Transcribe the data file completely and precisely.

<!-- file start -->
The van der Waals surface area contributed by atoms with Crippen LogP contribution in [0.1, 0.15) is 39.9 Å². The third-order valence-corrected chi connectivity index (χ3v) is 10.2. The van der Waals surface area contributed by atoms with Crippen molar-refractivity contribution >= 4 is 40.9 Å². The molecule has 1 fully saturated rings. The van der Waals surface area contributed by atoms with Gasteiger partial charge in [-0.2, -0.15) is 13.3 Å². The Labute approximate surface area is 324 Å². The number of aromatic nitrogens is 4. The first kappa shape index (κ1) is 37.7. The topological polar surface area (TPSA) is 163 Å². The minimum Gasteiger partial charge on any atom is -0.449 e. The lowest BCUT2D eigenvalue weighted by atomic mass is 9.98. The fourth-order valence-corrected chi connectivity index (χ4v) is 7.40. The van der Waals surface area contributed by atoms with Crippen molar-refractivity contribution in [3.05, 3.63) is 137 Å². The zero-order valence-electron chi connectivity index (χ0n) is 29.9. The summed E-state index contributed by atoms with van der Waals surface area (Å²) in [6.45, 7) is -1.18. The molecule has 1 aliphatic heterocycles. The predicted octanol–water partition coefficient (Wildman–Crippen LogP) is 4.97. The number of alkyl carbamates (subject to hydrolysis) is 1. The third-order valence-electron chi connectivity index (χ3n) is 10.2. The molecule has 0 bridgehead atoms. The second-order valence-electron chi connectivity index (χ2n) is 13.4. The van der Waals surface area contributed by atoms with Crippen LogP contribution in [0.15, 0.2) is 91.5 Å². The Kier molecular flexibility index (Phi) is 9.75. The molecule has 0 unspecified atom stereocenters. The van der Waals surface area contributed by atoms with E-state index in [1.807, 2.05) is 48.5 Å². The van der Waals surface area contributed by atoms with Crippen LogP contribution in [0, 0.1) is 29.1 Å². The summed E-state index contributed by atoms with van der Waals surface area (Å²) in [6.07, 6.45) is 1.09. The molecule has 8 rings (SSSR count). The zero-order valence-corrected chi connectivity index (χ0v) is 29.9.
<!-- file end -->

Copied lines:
The van der Waals surface area contributed by atoms with Crippen LogP contribution in [0.1, 0.15) is 39.9 Å². The third-order valence-corrected chi connectivity index (χ3v) is 10.2. The van der Waals surface area contributed by atoms with Crippen molar-refractivity contribution >= 4 is 40.9 Å². The molecule has 1 fully saturated rings. The van der Waals surface area contributed by atoms with Gasteiger partial charge in [-0.2, -0.15) is 13.3 Å². The Labute approximate surface area is 324 Å². The number of aromatic nitrogens is 4. The first kappa shape index (κ1) is 37.7. The topological polar surface area (TPSA) is 163 Å². The minimum Gasteiger partial charge on any atom is -0.449 e. The lowest BCUT2D eigenvalue weighted by atomic mass is 9.98. The fourth-order valence-corrected chi connectivity index (χ4v) is 7.40. The van der Waals surface area contributed by atoms with Crippen molar-refractivity contribution in [3.05, 3.63) is 137 Å². The zero-order valence-electron chi connectivity index (χ0n) is 29.9. The summed E-state index contributed by atoms with van der Waals surface area (Å²) in [6.45, 7) is -1.18. The molecule has 1 aliphatic heterocycles. The predicted octanol–water partition coefficient (Wildman–Crippen LogP) is 4.97. The number of alkyl carbamates (subject to hydrolysis) is 1. The third-order valence-electron chi connectivity index (χ3n) is 10.2. The molecule has 0 bridgehead atoms. The second-order valence-electron chi connectivity index (χ2n) is 13.4. The van der Waals surface area contributed by atoms with Crippen LogP contribution in [0.15, 0.2) is 91.5 Å². The Kier molecular flexibility index (Phi) is 9.75. The molecule has 0 unspecified atom stereocenters. The van der Waals surface area contributed by atoms with E-state index in [1.807, 2.05) is 48.5 Å². The van der Waals surface area contributed by atoms with Crippen LogP contribution in [0, 0.1) is 29.1 Å². The summed E-state index contributed by atoms with van der Waals surface area (Å²) in [6.07, 6.45) is 1.09. The molecule has 8 rings (SSSR count). The zero-order valence-corrected chi connectivity index (χ0v) is 29.9.